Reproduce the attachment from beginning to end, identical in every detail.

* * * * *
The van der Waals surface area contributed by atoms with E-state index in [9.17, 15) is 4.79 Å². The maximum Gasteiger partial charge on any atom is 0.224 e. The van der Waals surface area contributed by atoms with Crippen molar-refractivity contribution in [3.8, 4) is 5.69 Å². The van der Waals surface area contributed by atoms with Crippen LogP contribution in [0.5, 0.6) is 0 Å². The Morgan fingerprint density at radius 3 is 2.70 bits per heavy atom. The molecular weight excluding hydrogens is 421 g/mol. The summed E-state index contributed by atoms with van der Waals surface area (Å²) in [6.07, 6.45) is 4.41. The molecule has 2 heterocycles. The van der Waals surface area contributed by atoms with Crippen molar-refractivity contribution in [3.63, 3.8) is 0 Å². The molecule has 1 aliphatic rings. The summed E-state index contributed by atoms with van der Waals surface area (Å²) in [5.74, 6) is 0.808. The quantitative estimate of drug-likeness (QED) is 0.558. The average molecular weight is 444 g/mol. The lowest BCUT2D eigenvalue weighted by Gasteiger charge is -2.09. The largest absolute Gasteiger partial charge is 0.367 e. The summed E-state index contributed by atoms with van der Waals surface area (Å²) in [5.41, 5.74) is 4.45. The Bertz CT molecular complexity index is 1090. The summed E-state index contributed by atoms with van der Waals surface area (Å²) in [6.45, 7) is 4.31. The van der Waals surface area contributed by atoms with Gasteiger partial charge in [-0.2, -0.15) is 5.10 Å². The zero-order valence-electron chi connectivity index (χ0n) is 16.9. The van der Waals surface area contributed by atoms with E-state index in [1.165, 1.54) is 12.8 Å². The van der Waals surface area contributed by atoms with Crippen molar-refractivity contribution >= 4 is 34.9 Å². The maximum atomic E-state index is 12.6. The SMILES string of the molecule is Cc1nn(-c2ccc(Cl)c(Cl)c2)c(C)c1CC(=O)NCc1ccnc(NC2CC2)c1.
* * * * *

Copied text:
The van der Waals surface area contributed by atoms with E-state index in [9.17, 15) is 4.79 Å². The maximum Gasteiger partial charge on any atom is 0.224 e. The van der Waals surface area contributed by atoms with Crippen molar-refractivity contribution in [3.8, 4) is 5.69 Å². The van der Waals surface area contributed by atoms with Crippen LogP contribution in [0.5, 0.6) is 0 Å². The Morgan fingerprint density at radius 3 is 2.70 bits per heavy atom. The molecular weight excluding hydrogens is 421 g/mol. The summed E-state index contributed by atoms with van der Waals surface area (Å²) in [6.07, 6.45) is 4.41. The molecule has 2 heterocycles. The van der Waals surface area contributed by atoms with Crippen molar-refractivity contribution in [3.63, 3.8) is 0 Å². The molecule has 1 aliphatic rings. The summed E-state index contributed by atoms with van der Waals surface area (Å²) in [5.74, 6) is 0.808. The quantitative estimate of drug-likeness (QED) is 0.558. The average molecular weight is 444 g/mol. The lowest BCUT2D eigenvalue weighted by Gasteiger charge is -2.09. The largest absolute Gasteiger partial charge is 0.367 e. The summed E-state index contributed by atoms with van der Waals surface area (Å²) in [5.41, 5.74) is 4.45. The Bertz CT molecular complexity index is 1090. The summed E-state index contributed by atoms with van der Waals surface area (Å²) in [6.45, 7) is 4.31. The van der Waals surface area contributed by atoms with Gasteiger partial charge in [-0.2, -0.15) is 5.10 Å². The zero-order valence-electron chi connectivity index (χ0n) is 16.9. The van der Waals surface area contributed by atoms with E-state index in [1.165, 1.54) is 12.8 Å². The van der Waals surface area contributed by atoms with Crippen molar-refractivity contribution >= 4 is 34.9 Å². The maximum atomic E-state index is 12.6. The SMILES string of the molecule is Cc1nn(-c2ccc(Cl)c(Cl)c2)c(C)c1CC(=O)NCc1ccnc(NC2CC2)c1.